• The opportunity for holders of these new visas to gain legal permanent residency status.
  • " Senator McCain's plan contains the key principles that should guide any proposal to solve the immigration impasse:

Arnold Schwarzenegger: Solving the Immigration Impasse campaign website (Google Cache)

Original campaign link (now broken)

McCain's bill would:
* Permit jobs in all sectors of the U.S. economy to be taken by guestworkers.

* Allow illegal aliens claiming residency in the United States prior to August 1, 2003 -- nearly the entire resident population of nine to eleven million illegal aliens -- to become legal guestworkers.

* Allow illegal aliens who become legal guestworkers to renew their guestworker status for three additional years and then become eligible to apply for legal permanent resident status.

* Allow new guestworkers entering the United States to apply for legal permanent resident status after three years.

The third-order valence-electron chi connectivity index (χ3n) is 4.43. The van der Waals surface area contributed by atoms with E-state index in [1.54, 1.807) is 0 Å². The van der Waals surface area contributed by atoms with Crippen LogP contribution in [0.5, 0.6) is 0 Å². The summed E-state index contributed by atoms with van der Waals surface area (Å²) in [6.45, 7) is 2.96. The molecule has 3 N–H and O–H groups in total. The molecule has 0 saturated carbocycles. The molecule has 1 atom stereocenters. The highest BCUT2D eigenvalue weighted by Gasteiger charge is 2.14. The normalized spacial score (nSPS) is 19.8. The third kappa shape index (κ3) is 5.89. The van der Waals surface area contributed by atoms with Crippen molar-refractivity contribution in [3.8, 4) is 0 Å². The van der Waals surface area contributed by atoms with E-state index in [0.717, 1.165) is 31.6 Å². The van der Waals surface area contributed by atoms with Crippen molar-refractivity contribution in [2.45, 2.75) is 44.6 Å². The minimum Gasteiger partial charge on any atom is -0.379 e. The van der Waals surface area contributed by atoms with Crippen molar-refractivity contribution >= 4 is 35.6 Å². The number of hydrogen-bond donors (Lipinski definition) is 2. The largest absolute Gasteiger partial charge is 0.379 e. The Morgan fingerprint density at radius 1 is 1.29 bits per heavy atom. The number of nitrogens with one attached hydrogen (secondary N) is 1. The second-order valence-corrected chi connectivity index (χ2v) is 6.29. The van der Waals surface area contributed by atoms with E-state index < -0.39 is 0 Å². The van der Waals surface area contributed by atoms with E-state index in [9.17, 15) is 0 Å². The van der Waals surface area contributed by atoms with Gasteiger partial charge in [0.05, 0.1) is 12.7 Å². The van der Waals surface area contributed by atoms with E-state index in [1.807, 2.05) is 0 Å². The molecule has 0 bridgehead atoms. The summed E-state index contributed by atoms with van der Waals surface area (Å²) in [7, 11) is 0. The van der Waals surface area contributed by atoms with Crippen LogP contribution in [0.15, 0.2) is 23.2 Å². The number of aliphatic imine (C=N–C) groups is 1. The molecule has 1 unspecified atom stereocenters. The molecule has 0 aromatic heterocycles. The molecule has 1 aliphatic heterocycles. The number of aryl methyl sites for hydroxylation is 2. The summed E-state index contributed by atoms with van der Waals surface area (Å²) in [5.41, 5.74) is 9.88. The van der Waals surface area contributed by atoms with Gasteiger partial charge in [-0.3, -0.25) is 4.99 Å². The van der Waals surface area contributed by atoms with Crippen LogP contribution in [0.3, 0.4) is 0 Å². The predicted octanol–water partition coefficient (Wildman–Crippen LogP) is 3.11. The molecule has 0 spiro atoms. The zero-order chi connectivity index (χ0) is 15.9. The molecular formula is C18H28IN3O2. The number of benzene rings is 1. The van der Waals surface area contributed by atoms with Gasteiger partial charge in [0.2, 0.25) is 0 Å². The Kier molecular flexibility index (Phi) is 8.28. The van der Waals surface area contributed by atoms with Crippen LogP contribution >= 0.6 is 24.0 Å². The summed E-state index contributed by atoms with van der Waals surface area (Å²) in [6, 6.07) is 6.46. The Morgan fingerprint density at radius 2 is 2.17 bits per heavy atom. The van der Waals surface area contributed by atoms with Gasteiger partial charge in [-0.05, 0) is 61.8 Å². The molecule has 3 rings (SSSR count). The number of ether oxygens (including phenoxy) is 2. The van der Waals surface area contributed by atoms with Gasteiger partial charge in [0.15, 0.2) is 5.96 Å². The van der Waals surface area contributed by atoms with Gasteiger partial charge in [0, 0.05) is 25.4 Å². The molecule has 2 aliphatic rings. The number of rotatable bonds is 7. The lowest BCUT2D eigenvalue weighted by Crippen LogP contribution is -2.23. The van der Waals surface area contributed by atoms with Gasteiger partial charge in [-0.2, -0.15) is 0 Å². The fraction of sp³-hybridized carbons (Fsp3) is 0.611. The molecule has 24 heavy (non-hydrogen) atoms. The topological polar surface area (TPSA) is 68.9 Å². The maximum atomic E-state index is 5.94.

* Usher in a new source of mass legal immigration without any corresponding reduction or reform of any other existing legal immigration categories.

* Not provide any barriers to continued illegal immigration.

S. 1461 and H.R. 2899, Border Security and Immigration Improvement Act
November 20, 2003 |

McCain's S 1461 has a companion bill in the House, HR 2899, sponsored by Arizona Congressmen Jim Kolbe and Jeff Flake.

To complete an interesting little circle of Republicans, Flake, along with Idaho Senator Larry Craig and Utah Congressman Chris Cannon, were present and prominently mentioned by President Bush when he launched his effort to legalize millions of illegal aliens under yet another amnesty disguised as a guest worker program. Cannon and far Left California Democrat Congressman Howard Berman were the proud co-sponsors of HR 3142, the House companion bill to Ted Kennedy's AgJOBS Amnesty, and Craig was Kennedy's Senate AgJOBS co-sponsor.

With allies like these, it does not appear that President Bush and Ted Kennedy are of altogether unlike minds on the matter of legalizing illegal aliens.